Translating great works of spiritual literature has never been an easy task, or one without its controversy. Whether it is the Bible, which, in its preeminent King James Version is still riddled with inaccuracies, or the Koran, a text which is too holy to even have any such thing as an authoritative translation, one thing is certain: Religious texts are always a point of conflict among scholars, priests, and laymen.That said, Stephen Mitchell does an excellent job of providing a version of the Tao Te Ching for the layman.I say 'version' instead of 'translation' because Mitchell actually knows no Chinese. He does have the experience of a poet, being a translator of Rilke's work as well as other spiritual texts such as the Hinduist Baghavad Gita. And despite his lack of being a true translator, he is a practitioner of the Tao, and is familiar with Zen in a way that translators usually aren't. What makes this version of the Tao Te Ching different from others may be its poetic language. Mitchell's interpretation is a calm one, marked by simple, concise words that do not obscure the meaning of the text in any way. In the hands of a bad translator, the Tao would seem like the musings of an Eastern sophist, but in the hands of Mitchell, the Tao is easier to understand (to the extent it can be understood in words).Mitchell writes:Do you have the patience to waittill your mud settles and the water is clear?Can you remain unmovingtill the right action arises by itself?The prose reflects a stillness that is most appropriate to the Tao; it — in Mitchell's words — “makes the hidden present.”The Tao Te Ching can be read in many ways. To some, it is about the basic principles of the universe, the exploration of a idea neither secular nor religious. To others, it is a guide for rulers. Although primarily considered a spiritual reference, the Tao Te Ching can be used by statesman or other leaders. There are many passages in which an attractive governmental philosophy is espoused, one that is consistent with the Tao, which is neither tyrannically oppressive nor liberally excessive; it “hold[s] on to the center,” true to Taoist thought.The wisdom of Lao-tzu, his short masterpiece the Tao Te Ching, is covered by Mitchell in a modern, accessible way. It could be recommended to everyone but scholars looking for word-to-word translations. Mitchell puts a contemporary spin on the work without being irreverent, taking it into the twenty-first century gracefully. This old classic contains advice sorely needed in our time, and this new version shatters the myth that it can't be understood by the West. It can, and now more than ever.
  • (3/5)
    Pretty good, but the few poems I had encountered before reading this in its entirety proved to be the best of the bunch. Some are inspiring and beautifully written, while others are plainer - but that's to be expected of a work composed by a multitude of hands over many years. Really great ideas and values to reflect upon and try to keep in mind though, which is where this book earns most of its praise.
  • (5/5)
    I've read the Tao Te Ching many times and still come away uncertain as to its meaning, but each time I get little glimmers that I didn't see before. It's probably because I'm trying to understand it that I don't.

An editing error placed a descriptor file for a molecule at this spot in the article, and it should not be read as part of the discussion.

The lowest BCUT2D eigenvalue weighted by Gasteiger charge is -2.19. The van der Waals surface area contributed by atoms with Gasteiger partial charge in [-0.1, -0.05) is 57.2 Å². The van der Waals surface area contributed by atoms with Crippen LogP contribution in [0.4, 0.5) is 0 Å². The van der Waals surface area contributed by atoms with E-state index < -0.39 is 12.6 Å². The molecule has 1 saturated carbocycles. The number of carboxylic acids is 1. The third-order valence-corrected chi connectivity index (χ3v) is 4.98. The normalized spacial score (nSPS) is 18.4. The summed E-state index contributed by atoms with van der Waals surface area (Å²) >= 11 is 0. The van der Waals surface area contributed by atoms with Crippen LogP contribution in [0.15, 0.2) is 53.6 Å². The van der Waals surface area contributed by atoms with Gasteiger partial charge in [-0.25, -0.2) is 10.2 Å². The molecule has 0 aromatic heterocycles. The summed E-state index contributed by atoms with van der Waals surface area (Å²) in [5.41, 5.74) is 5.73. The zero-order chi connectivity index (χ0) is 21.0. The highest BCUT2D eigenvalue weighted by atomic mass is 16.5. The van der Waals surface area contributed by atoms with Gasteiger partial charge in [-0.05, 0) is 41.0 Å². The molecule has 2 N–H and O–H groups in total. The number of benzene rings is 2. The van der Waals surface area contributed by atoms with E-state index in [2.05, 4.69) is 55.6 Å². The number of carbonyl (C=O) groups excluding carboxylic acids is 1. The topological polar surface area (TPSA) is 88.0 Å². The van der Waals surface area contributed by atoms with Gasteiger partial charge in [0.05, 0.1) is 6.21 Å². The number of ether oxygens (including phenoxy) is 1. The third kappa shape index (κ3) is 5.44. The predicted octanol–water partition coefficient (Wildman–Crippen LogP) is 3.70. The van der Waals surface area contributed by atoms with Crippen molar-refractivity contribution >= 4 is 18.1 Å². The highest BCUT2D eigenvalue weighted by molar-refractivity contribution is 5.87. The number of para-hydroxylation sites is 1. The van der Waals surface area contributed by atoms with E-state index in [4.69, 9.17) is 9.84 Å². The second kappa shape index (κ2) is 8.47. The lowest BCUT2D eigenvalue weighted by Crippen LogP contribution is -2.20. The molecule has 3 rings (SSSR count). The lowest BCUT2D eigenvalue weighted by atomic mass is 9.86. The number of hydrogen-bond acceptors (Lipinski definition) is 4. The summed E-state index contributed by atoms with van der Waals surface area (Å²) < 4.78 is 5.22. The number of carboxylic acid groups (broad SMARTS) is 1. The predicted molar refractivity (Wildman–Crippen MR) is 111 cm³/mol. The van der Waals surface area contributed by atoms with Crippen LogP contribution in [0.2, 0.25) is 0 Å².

• (3/5)
    Not something to be read cover to cover but as something to pick up occassionally and open randomly - then contemplate (or meditate) on what you've read. Some of the language has obviously been updated.
  • (4/5)
    I liked this version a lot. I am likely paraphrasing other reviewers when I say it is accessible, sensible, stylistic, and modern. Modern meaning it's been sanitized a bit more than most, for example "The Master doesn't seek fulfillment; Not seeking, not expecting; she is present, and can welcome all things. So use of the female and male 'tense'. Also missing some of the more abstract or even abstruse general metaphysical terms found in some translations. A good starter Tao for the first timer.
  • (4/5)
    The tao te ching is pound for pound the greatest spiritual work ever written. 81 short pages written thousands of years ago still pack a serious punch, and are scarily relevant. This translation is not my favorite, so I rated it 4 stars instead of 5.
  • (1/5)
    Philosophic fluff. Most of the good lines quoted something - from Shakespeare to Star Wars (not quotes exactly - evoke, more like). The glosses were interesting (why did Mitchell say it that way?) and amusing ("One gives birth to Two: Oy!"
  • (5/5)
    I've tried reading other translations of the Tao Te Ching, and gave up, baffled and unmoved. But Stephen Mitchell's translation is both beautiful and accessible, and I've found it resonates in a way no other version has. I'm grateful.
  • (4/5)
    One of the classics. This translation by Jane English is one of my favorites. Plus, the pictures are wonderful. Great memories of winter camping are conjured up, for some reason.
  • (5/5)
    "There was something undefined and complete, coming into extistence before Heaven and Earth. ... I do not know its name, and I give it the designation of the Tao (the way or course)." Thus wrote this ancient seer. And much more. A succinct guide to guide to the inner workings of 'life, the universe and all that,' - a hitchikers guide to the essential nature of creation. It's not what you think - instead, just get your striving ego out of the way, and let the Way flow into your life.
  • (5/5)
    By far my favourite translation of the Tao Te Ching; it's accesible, yet still retains extraordinary beauty.
  • (5/5)
    Classic, beautifully translated (and beautiful accompanying photographs). This is comforting in its timelessness, and shakes me out of being stuck in my head. A text I return to over and over.
  • (5/5)
    You will not find a better, more accessible translation of the Tao te Ching than this one. Mitchell's translation is a must read.
  • (5/5)
    The basic text of Taoism, filled with wisdom of the awareness of the Universe of the ancient Chinese.
  • (4/5)
    Daoist classic of oriental wisdom. Not easy to appreciate without help....